- 2005年9月15日 (14:00 - 16:20)
由任东权 先生/女士 主讲的市民论坛
- 渡过玄海的民俗文化 "搜寻文化的联系"
- 2005年9月17日 (16:00 - 18:00)
In his keynote speech, Professor Im commented on the origin of culture propagation by referring to the ethnic cultural cases seen in today’s Korea and Japan. He argued that cultures – some maintaining their original styles and the others being modified to suit the climate of the area – had taken root on their soil along with the flow of people.
At the following panel discussion, panelists each discussed what similarities Korea and Japan share by raising specific examples. Professor Sano spoke of the cultural exchange viewed from geographical features between the Korean Peninsula and Japan as well as wooden and stone creatures, both symbols of folk belief. Professor Nagamatsu presented an example of the Chikuzen biwa lute to illustrate the role played by blind priests and its history. Professor Matsubara talked about oceanic folk culture such as divers and sea festivals to clarify the similarities. Professor Matsubara referred to Professor Im’s remark “flow of people is flow of culture. People move over with culture.” Professor Im answered this with an example of the Korean Envoys on how people and culture flowed. He said that culture was not only directly transmitted by the Korean craftsmen and priests in their contact with their Japanese counterpart, but they also handed down the culture to the general public, for example, Tojin-odori (literally “the people of Tang” dance).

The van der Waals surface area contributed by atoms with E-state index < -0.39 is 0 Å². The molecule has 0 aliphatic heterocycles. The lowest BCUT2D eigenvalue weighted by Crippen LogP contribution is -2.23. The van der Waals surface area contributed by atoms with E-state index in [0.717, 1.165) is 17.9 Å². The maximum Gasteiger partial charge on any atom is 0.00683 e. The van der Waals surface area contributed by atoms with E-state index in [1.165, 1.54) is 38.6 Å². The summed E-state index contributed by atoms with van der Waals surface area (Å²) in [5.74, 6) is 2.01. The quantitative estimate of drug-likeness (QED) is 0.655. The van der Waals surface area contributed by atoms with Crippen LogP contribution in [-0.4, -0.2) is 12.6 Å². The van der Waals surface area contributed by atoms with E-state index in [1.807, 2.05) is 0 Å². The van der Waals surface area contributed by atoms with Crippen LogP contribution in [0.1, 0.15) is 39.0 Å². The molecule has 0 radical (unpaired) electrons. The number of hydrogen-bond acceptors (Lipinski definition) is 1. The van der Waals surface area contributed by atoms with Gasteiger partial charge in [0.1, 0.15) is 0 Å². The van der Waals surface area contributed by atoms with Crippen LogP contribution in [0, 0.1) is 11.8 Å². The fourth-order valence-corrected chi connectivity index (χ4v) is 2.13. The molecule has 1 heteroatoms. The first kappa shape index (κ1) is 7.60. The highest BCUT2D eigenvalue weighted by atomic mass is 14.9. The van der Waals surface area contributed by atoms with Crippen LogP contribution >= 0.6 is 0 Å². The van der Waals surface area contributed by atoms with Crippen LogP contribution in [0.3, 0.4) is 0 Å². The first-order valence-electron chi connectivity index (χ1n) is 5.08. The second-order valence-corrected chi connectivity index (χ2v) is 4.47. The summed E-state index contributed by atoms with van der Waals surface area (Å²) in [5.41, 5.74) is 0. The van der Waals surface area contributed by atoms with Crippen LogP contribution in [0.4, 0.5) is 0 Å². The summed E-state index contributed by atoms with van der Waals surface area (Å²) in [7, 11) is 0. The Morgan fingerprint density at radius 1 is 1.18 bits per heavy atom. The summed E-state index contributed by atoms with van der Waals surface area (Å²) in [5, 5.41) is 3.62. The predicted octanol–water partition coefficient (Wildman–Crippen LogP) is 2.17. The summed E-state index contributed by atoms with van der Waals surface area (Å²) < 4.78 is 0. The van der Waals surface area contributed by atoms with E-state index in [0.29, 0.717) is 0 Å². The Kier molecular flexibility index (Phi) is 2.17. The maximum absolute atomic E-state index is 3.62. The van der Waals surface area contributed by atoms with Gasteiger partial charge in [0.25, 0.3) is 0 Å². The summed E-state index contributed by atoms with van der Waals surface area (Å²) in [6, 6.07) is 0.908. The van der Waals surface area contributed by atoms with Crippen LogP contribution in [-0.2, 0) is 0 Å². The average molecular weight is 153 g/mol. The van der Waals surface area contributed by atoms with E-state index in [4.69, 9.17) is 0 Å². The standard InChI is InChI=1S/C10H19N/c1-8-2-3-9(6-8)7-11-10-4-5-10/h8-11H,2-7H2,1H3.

Finally Professor Inaba reconfirms Professor Im’s remark of “culture changes” in a way to focus on the cultural difference between the coastal area and inland even in Korea as well as to focus on the reverse cultural propagation from Japan to Korea. He concluded the forum by pointing out to us that it is important to have a flexible viewpoint to folk cultural ties between Korea and Japan.
由透康 先生/女士 主讲的市民论坛
- 缅甸历史挖掘物语 "椰树叶用电子数据来保存"
- 2005年9月17日 (13:00 - 15:00)
Dr. Thaw Kaung illustrated different types of traditional manuscripts, the process of how the palm-leaf is made, and the ways of conservation and repair by showing visual images at his keynote speech. He explained that palm-leaf manuscripts and other old documents now face almost certain destruction and have to be preserved. “Only by conserving our intellectual history recorded in our traditional manuscripts, we will be able to preserve the indigenous scholarship of our countries that forms an essential part of our national, as well as Asian culture.” he said.
Professor Okudaira then followed. He said that the old documents are the fruit of intelligence produced in the natural environment and people’s life to explain how old documents have changed with the lapse of time and their historical background in Myanmar.
Professor Saito, showing the images of actually digitalized old documents, explained the specific interpretation on each of the images. She said that old documents are valuable to learn the life, custom and culture of people in relevant times.
On opening the website he releases the database of Myanmar socio-economic history, Professor Ito defined the significance of the digitalization by saying that digitalization of traditional texts enables us to preserve them for a long time and in the future, to utilize the data throughout the world in the form of Internet and other media means.